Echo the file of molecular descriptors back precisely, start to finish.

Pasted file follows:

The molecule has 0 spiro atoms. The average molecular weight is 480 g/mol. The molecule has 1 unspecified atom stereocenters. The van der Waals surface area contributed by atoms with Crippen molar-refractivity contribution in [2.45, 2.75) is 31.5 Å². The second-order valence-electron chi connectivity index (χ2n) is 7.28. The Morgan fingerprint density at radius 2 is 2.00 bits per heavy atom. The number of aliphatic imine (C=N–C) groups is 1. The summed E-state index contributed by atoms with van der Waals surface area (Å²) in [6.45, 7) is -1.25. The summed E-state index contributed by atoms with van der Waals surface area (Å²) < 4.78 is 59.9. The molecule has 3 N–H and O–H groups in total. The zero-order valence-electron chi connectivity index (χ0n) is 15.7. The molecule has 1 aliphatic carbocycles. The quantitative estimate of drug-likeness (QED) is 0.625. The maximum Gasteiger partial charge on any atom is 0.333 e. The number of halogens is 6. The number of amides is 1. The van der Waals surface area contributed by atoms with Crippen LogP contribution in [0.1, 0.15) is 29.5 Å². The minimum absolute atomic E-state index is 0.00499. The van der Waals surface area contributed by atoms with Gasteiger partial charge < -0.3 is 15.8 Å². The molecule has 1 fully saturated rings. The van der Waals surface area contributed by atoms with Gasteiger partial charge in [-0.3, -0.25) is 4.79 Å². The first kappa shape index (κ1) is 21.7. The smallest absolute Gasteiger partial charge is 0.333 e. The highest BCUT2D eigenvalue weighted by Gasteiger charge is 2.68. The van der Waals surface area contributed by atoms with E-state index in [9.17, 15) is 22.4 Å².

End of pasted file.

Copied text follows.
The molecule has 0 spiro atoms. The average molecular weight is 480 g/mol. The molecule has 1 unspecified atom stereocenters. The van der Waals surface area contributed by atoms with Crippen molar-refractivity contribution in [2.45, 2.75) is 31.5 Å². The second-order valence-electron chi connectivity index (χ2n) is 7.28. The Morgan fingerprint density at radius 2 is 2.00 bits per heavy atom. The number of aliphatic imine (C=N–C) groups is 1. The summed E-state index contributed by atoms with van der Waals surface area (Å²) in [6.45, 7) is -1.25. The summed E-state index contributed by atoms with van der Waals surface area (Å²) < 4.78 is 59.9. The molecule has 3 N–H and O–H groups in total. The zero-order valence-electron chi connectivity index (χ0n) is 15.7. The molecule has 1 aliphatic carbocycles. The quantitative estimate of drug-likeness (QED) is 0.625. The maximum Gasteiger partial charge on any atom is 0.333 e. The number of halogens is 6. The number of amides is 1. The van der Waals surface area contributed by atoms with Crippen LogP contribution in [0.1, 0.15) is 29.5 Å². The minimum absolute atomic E-state index is 0.00499. The van der Waals surface area contributed by atoms with Gasteiger partial charge < -0.3 is 15.8 Å². The molecule has 1 fully saturated rings. The van der Waals surface area contributed by atoms with Gasteiger partial charge in [-0.3, -0.25) is 4.79 Å². The first kappa shape index (κ1) is 21.7. The smallest absolute Gasteiger partial charge is 0.333 e. The highest BCUT2D eigenvalue weighted by Gasteiger charge is 2.68. The van der Waals surface area contributed by atoms with E-state index in [9.17, 15) is 22.4 Å².